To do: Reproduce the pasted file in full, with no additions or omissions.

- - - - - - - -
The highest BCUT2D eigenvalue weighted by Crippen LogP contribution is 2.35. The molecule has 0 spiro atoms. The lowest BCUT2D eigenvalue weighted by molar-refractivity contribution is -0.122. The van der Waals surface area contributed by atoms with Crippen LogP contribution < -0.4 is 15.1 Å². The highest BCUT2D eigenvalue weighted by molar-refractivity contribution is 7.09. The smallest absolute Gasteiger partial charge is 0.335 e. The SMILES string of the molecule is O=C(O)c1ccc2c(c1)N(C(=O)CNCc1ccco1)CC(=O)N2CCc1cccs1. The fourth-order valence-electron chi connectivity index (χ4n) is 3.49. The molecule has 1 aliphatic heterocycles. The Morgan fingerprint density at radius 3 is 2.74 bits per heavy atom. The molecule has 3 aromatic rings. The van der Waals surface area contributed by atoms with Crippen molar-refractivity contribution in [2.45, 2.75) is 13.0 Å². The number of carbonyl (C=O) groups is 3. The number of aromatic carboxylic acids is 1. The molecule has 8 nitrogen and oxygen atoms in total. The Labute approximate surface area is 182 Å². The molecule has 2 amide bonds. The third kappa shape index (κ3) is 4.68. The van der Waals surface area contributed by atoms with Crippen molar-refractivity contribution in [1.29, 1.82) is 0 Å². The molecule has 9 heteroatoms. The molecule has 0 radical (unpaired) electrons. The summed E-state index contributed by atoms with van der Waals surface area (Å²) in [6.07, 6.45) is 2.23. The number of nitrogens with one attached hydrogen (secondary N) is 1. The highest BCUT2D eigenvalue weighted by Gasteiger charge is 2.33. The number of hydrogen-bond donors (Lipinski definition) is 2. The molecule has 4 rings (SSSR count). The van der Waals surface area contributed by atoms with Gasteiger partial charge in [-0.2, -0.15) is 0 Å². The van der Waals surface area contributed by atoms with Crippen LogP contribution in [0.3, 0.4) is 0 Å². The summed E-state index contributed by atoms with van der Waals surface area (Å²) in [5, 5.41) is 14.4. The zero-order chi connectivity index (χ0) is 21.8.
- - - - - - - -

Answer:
The highest BCUT2D eigenvalue weighted by Crippen LogP contribution is 2.35. The molecule has 0 spiro atoms. The lowest BCUT2D eigenvalue weighted by molar-refractivity contribution is -0.122. The van der Waals surface area contributed by atoms with Crippen LogP contribution < -0.4 is 15.1 Å². The highest BCUT2D eigenvalue weighted by molar-refractivity contribution is 7.09. The smallest absolute Gasteiger partial charge is 0.335 e. The SMILES string of the molecule is O=C(O)c1ccc2c(c1)N(C(=O)CNCc1ccco1)CC(=O)N2CCc1cccs1. The fourth-order valence-electron chi connectivity index (χ4n) is 3.49. The molecule has 1 aliphatic heterocycles. The Morgan fingerprint density at radius 3 is 2.74 bits per heavy atom. The molecule has 3 aromatic rings. The van der Waals surface area contributed by atoms with Crippen molar-refractivity contribution in [2.45, 2.75) is 13.0 Å². The number of carbonyl (C=O) groups is 3. The number of aromatic carboxylic acids is 1. The molecule has 8 nitrogen and oxygen atoms in total. The Labute approximate surface area is 182 Å². The molecule has 2 amide bonds. The third kappa shape index (κ3) is 4.68. The van der Waals surface area contributed by atoms with Crippen molar-refractivity contribution in [1.29, 1.82) is 0 Å². The molecule has 9 heteroatoms. The molecule has 0 radical (unpaired) electrons. The summed E-state index contributed by atoms with van der Waals surface area (Å²) in [6.07, 6.45) is 2.23. The number of nitrogens with one attached hydrogen (secondary N) is 1. The highest BCUT2D eigenvalue weighted by Gasteiger charge is 2.33. The number of hydrogen-bond donors (Lipinski definition) is 2. The molecule has 4 rings (SSSR count). The van der Waals surface area contributed by atoms with Gasteiger partial charge in [-0.2, -0.15) is 0 Å². The van der Waals surface area contributed by atoms with Crippen LogP contribution in [0.3, 0.4) is 0 Å². The summed E-state index contributed by atoms with van der Waals surface area (Å²) in [5, 5.41) is 14.4. The zero-order chi connectivity index (χ0) is 21.8.